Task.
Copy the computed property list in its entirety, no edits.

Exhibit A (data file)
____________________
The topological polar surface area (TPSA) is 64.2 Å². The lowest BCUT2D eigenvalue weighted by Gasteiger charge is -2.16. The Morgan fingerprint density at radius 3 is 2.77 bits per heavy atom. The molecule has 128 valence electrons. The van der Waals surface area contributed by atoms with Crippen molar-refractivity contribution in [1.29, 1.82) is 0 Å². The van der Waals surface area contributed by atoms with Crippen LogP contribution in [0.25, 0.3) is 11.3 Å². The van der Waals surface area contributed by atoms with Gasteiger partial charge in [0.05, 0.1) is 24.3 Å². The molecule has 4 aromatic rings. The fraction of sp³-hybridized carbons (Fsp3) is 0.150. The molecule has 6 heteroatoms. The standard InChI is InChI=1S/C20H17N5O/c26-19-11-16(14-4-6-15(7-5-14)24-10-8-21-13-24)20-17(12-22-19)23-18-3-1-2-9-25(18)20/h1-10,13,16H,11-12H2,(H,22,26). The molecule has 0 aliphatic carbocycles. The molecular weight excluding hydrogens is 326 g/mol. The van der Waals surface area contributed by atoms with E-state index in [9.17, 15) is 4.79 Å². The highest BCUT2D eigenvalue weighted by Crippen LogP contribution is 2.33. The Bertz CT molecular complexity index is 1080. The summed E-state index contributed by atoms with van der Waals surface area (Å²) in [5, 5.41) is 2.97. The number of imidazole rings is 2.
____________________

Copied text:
The topological polar surface area (TPSA) is 64.2 Å². The lowest BCUT2D eigenvalue weighted by Gasteiger charge is -2.16. The Morgan fingerprint density at radius 3 is 2.77 bits per heavy atom. The molecule has 128 valence electrons. The van der Waals surface area contributed by atoms with Crippen molar-refractivity contribution in [1.29, 1.82) is 0 Å². The van der Waals surface area contributed by atoms with Crippen LogP contribution in [0.25, 0.3) is 11.3 Å². The van der Waals surface area contributed by atoms with Gasteiger partial charge in [0.05, 0.1) is 24.3 Å². The molecule has 4 aromatic rings. The fraction of sp³-hybridized carbons (Fsp3) is 0.150. The molecule has 6 heteroatoms. The standard InChI is InChI=1S/C20H17N5O/c26-19-11-16(14-4-6-15(7-5-14)24-10-8-21-13-24)20-17(12-22-19)23-18-3-1-2-9-25(18)20/h1-10,13,16H,11-12H2,(H,22,26). The molecule has 0 aliphatic carbocycles. The molecular weight excluding hydrogens is 326 g/mol. The van der Waals surface area contributed by atoms with E-state index in [9.17, 15) is 4.79 Å². The highest BCUT2D eigenvalue weighted by Crippen LogP contribution is 2.33. The Bertz CT molecular complexity index is 1080. The summed E-state index contributed by atoms with van der Waals surface area (Å²) in [5, 5.41) is 2.97. The number of imidazole rings is 2.